MILAN (Reuters) - European shares fell on Monday as worries over a prolonged government shutdown and the position of Federal Reserve Chairman Jerome Powell added to angst about slowing economic growth, keeping stocks set for their biggest yearly loss in a decade
Activity was thin, however, with many markets closed or trading for a half-day only before the Christmas holiday.
“Markets still under pressure from last week’s more hawkish Fed update, exacerbating fears about slowing growth and more expensive refinancing following years of stimulus,” said Mike van Dulken, Head of Research at Accendo Markets.
European shares are down nearly 14 percent year-to-date and on track for their worst year since 2008, having fallen back to a two-year-low on last week’s rate outlook from the U.S. Federal Reserve.
(Graphic: Biggest yearly loss - tmsnrt.rs/2GNjshY)
The UK’s complicated divorce from the EU, Italy’s contested budget and a trade spat between Washington and Beijing have also been weighing this year, forcing analysts to progressively cut their earnings growth estimates for European companies.
On Monday, investors were also fretting about political stability in the United States after an aide to President Donald Trump said the partial government shutdown could continue into the new year.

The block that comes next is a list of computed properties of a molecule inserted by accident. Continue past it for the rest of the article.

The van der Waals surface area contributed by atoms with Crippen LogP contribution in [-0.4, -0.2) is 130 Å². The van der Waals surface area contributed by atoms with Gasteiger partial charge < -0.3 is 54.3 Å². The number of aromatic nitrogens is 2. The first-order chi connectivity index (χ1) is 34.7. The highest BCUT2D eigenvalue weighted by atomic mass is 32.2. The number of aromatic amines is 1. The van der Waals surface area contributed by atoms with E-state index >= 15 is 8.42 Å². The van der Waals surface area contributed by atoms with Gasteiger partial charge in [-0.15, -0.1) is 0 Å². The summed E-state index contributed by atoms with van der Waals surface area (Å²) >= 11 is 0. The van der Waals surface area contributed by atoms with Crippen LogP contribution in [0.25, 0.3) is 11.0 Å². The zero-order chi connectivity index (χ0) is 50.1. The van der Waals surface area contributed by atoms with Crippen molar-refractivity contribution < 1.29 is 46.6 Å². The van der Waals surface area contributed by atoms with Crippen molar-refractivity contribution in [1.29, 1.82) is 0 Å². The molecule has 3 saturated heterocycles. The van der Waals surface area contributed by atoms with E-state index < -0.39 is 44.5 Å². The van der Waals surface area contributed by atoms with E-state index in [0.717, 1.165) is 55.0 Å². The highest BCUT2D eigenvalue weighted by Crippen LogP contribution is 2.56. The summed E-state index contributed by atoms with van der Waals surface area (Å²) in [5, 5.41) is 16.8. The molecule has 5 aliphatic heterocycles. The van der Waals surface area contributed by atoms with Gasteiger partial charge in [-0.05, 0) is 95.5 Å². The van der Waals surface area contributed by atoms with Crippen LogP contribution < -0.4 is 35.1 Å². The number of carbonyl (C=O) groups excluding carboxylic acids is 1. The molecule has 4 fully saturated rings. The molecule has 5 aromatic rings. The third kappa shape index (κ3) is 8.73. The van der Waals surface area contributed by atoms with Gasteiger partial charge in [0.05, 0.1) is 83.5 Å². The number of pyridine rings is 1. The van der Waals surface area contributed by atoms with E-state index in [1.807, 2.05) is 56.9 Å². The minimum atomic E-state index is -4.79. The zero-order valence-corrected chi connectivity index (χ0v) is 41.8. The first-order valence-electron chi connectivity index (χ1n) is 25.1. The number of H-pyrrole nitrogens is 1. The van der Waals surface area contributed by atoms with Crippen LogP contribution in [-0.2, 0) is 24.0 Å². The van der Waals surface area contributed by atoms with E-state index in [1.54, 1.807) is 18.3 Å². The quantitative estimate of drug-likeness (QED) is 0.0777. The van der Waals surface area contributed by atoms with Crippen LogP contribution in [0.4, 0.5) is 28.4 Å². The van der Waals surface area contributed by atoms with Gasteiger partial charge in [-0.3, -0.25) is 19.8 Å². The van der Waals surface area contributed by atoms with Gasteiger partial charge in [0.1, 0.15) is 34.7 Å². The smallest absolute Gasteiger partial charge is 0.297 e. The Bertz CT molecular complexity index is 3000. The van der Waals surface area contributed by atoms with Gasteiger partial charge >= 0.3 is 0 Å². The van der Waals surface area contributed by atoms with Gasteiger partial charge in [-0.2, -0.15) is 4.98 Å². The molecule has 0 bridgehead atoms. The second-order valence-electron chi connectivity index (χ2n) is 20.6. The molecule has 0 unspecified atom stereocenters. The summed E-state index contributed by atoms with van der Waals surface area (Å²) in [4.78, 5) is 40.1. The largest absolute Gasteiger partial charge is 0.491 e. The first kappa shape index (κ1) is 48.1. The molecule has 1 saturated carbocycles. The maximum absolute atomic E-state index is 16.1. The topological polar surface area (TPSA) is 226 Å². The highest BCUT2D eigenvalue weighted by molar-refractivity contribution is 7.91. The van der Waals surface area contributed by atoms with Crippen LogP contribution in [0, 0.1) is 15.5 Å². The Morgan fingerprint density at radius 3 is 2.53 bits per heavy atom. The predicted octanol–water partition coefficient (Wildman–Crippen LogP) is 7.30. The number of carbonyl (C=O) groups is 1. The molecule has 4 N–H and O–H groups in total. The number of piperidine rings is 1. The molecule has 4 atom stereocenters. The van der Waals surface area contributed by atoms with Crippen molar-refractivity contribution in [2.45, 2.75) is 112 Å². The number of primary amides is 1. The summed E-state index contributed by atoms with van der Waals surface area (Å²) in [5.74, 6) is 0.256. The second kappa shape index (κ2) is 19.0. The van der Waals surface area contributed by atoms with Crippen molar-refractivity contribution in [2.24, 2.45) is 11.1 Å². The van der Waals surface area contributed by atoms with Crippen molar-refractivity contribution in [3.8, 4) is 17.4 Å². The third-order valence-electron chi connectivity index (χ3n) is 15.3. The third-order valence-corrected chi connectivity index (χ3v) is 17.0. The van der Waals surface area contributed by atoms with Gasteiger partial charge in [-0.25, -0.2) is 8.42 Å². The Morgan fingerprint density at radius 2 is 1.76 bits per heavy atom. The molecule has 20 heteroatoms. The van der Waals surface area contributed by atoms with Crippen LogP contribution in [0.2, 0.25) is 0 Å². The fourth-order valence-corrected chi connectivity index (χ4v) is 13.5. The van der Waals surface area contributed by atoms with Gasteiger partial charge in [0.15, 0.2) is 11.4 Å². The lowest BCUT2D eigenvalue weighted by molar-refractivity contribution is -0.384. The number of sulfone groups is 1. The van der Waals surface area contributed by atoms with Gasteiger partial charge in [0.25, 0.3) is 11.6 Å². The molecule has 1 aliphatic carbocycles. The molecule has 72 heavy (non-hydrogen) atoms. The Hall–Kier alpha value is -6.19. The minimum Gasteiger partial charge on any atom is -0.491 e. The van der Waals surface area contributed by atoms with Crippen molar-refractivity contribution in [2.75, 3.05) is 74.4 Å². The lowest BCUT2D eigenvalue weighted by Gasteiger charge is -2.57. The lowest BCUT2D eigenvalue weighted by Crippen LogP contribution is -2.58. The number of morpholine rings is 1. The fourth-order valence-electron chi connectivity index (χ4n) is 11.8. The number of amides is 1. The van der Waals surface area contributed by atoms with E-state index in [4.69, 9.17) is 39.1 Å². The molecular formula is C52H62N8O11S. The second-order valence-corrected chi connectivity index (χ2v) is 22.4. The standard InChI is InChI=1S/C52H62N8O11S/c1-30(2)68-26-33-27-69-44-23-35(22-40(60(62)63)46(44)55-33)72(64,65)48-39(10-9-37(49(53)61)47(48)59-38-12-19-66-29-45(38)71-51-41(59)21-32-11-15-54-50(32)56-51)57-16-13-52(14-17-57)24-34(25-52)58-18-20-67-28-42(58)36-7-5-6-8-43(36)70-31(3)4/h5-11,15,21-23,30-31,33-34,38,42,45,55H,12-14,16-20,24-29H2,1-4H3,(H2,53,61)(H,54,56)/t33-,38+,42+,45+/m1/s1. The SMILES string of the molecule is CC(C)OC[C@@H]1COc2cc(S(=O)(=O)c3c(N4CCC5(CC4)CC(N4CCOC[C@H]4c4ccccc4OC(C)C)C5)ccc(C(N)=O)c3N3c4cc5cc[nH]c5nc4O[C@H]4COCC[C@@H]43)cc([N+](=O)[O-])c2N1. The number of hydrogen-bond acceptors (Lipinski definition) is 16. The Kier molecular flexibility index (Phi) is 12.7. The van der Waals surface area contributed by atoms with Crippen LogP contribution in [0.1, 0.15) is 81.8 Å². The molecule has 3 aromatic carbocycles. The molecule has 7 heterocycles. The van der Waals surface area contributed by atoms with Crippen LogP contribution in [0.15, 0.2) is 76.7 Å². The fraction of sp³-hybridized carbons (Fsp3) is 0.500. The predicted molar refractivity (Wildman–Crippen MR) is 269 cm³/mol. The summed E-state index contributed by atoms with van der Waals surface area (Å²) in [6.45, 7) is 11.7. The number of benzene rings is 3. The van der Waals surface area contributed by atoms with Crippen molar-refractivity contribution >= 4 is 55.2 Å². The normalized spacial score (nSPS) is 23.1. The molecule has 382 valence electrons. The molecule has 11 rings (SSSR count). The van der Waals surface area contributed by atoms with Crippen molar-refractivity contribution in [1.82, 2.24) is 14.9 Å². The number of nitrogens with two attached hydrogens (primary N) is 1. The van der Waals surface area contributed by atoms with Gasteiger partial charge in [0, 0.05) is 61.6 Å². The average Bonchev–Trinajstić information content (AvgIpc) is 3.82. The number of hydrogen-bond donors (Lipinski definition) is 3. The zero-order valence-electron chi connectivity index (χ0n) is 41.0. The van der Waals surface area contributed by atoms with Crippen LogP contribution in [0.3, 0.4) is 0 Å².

Corporate news was thin but the pan-European exchange operator Euronext (ENX.PA) said it aimed to buy the Oslo stock exchange for 625 million euros.
Among major European benchmarks, Germany’s export-oriented DAX index, which is heavily exposed to China, is set to be the worst performer, down more than 17 percent so far in 2018.
France’s CAC and Britain’s FTSE 100 are down about 13 percent and Italy’s FTSE MIB lost 15.8 percent.
(Graphic: European shares set to end 2018 at two-year lows - tmsnrt.rs/2GGiNir)
Reporting by Danilo Masoni; Additional reporting by Julien Ponthus; Editing by Kevin Liffey